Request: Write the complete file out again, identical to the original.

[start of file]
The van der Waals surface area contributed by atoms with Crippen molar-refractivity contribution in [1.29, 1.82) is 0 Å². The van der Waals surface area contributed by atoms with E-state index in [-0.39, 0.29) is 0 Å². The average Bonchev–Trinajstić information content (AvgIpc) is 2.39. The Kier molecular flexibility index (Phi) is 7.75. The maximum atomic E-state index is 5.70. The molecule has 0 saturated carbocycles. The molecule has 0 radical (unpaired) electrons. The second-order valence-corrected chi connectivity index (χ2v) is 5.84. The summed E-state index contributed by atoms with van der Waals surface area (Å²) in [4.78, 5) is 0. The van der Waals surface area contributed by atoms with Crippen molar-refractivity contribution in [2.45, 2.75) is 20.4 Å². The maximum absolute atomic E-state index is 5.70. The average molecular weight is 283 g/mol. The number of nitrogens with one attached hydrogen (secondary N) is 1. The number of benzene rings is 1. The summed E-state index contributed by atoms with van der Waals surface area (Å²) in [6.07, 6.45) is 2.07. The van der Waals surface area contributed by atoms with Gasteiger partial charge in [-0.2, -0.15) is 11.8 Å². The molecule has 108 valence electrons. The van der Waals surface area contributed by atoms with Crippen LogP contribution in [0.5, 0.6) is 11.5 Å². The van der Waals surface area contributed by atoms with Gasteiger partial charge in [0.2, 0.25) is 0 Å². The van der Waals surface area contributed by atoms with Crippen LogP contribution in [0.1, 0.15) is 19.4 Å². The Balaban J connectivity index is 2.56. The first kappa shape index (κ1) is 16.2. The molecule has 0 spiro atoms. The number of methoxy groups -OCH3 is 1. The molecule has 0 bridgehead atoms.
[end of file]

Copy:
The van der Waals surface area contributed by atoms with Crippen molar-refractivity contribution in [1.29, 1.82) is 0 Å². The van der Waals surface area contributed by atoms with E-state index in [-0.39, 0.29) is 0 Å². The average Bonchev–Trinajstić information content (AvgIpc) is 2.39. The Kier molecular flexibility index (Phi) is 7.75. The maximum atomic E-state index is 5.70. The molecule has 0 saturated carbocycles. The molecule has 0 radical (unpaired) electrons. The second-order valence-corrected chi connectivity index (χ2v) is 5.84. The summed E-state index contributed by atoms with van der Waals surface area (Å²) in [4.78, 5) is 0. The van der Waals surface area contributed by atoms with Crippen molar-refractivity contribution in [2.45, 2.75) is 20.4 Å². The maximum absolute atomic E-state index is 5.70. The average molecular weight is 283 g/mol. The number of nitrogens with one attached hydrogen (secondary N) is 1. The number of benzene rings is 1. The summed E-state index contributed by atoms with van der Waals surface area (Å²) in [6.07, 6.45) is 2.07. The van der Waals surface area contributed by atoms with Gasteiger partial charge in [-0.2, -0.15) is 11.8 Å². The molecule has 108 valence electrons. The van der Waals surface area contributed by atoms with Crippen LogP contribution in [0.5, 0.6) is 11.5 Å². The van der Waals surface area contributed by atoms with Gasteiger partial charge in [0.2, 0.25) is 0 Å². The van der Waals surface area contributed by atoms with Crippen LogP contribution in [0.1, 0.15) is 19.4 Å². The Balaban J connectivity index is 2.56. The first kappa shape index (κ1) is 16.2. The molecule has 0 spiro atoms. The number of methoxy groups -OCH3 is 1. The molecule has 0 bridgehead atoms.